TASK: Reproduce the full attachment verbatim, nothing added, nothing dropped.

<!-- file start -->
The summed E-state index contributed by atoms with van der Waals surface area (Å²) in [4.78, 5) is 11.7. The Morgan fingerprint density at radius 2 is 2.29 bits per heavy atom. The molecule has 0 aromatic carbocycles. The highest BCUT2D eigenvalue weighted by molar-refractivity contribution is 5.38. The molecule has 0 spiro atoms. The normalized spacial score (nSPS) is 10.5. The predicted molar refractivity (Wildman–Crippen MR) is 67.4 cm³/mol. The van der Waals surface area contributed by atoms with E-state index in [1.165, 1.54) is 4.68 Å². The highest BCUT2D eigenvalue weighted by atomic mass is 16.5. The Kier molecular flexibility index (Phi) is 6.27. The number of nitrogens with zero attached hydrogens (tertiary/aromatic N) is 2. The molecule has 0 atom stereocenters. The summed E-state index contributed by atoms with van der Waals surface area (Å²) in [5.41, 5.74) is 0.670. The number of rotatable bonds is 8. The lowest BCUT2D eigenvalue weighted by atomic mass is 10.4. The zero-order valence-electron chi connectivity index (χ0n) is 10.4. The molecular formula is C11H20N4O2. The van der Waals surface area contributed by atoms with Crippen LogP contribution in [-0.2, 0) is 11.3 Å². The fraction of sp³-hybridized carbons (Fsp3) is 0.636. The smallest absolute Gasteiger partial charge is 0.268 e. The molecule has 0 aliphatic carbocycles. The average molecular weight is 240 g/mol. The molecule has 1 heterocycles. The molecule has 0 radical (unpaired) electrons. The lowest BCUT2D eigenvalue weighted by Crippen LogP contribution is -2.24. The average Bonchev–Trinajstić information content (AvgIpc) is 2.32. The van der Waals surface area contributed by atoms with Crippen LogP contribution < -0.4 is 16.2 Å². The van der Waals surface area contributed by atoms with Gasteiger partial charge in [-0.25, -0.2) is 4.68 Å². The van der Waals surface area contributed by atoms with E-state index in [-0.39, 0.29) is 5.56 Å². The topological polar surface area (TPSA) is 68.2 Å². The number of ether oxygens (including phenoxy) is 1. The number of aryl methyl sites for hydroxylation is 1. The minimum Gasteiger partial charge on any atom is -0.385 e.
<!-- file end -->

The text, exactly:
The summed E-state index contributed by atoms with van der Waals surface area (Å²) in [4.78, 5) is 11.7. The Morgan fingerprint density at radius 2 is 2.29 bits per heavy atom. The molecule has 0 aromatic carbocycles. The highest BCUT2D eigenvalue weighted by molar-refractivity contribution is 5.38. The molecule has 0 spiro atoms. The normalized spacial score (nSPS) is 10.5. The predicted molar refractivity (Wildman–Crippen MR) is 67.4 cm³/mol. The van der Waals surface area contributed by atoms with E-state index in [1.165, 1.54) is 4.68 Å². The highest BCUT2D eigenvalue weighted by atomic mass is 16.5. The Kier molecular flexibility index (Phi) is 6.27. The number of nitrogens with zero attached hydrogens (tertiary/aromatic N) is 2. The molecule has 0 atom stereocenters. The summed E-state index contributed by atoms with van der Waals surface area (Å²) in [5.41, 5.74) is 0.670. The number of rotatable bonds is 8. The lowest BCUT2D eigenvalue weighted by atomic mass is 10.4. The zero-order valence-electron chi connectivity index (χ0n) is 10.4. The molecular formula is C11H20N4O2. The van der Waals surface area contributed by atoms with Crippen LogP contribution in [-0.2, 0) is 11.3 Å². The fraction of sp³-hybridized carbons (Fsp3) is 0.636. The smallest absolute Gasteiger partial charge is 0.268 e. The molecule has 0 aliphatic carbocycles. The average molecular weight is 240 g/mol. The molecule has 1 heterocycles. The molecule has 0 radical (unpaired) electrons. The lowest BCUT2D eigenvalue weighted by Crippen LogP contribution is -2.24. The average Bonchev–Trinajstić information content (AvgIpc) is 2.32. The van der Waals surface area contributed by atoms with Crippen LogP contribution < -0.4 is 16.2 Å². The van der Waals surface area contributed by atoms with Gasteiger partial charge in [-0.25, -0.2) is 4.68 Å². The van der Waals surface area contributed by atoms with E-state index in [-0.39, 0.29) is 5.56 Å². The topological polar surface area (TPSA) is 68.2 Å². The number of ether oxygens (including phenoxy) is 1. The number of aryl methyl sites for hydroxylation is 1. The minimum Gasteiger partial charge on any atom is -0.385 e.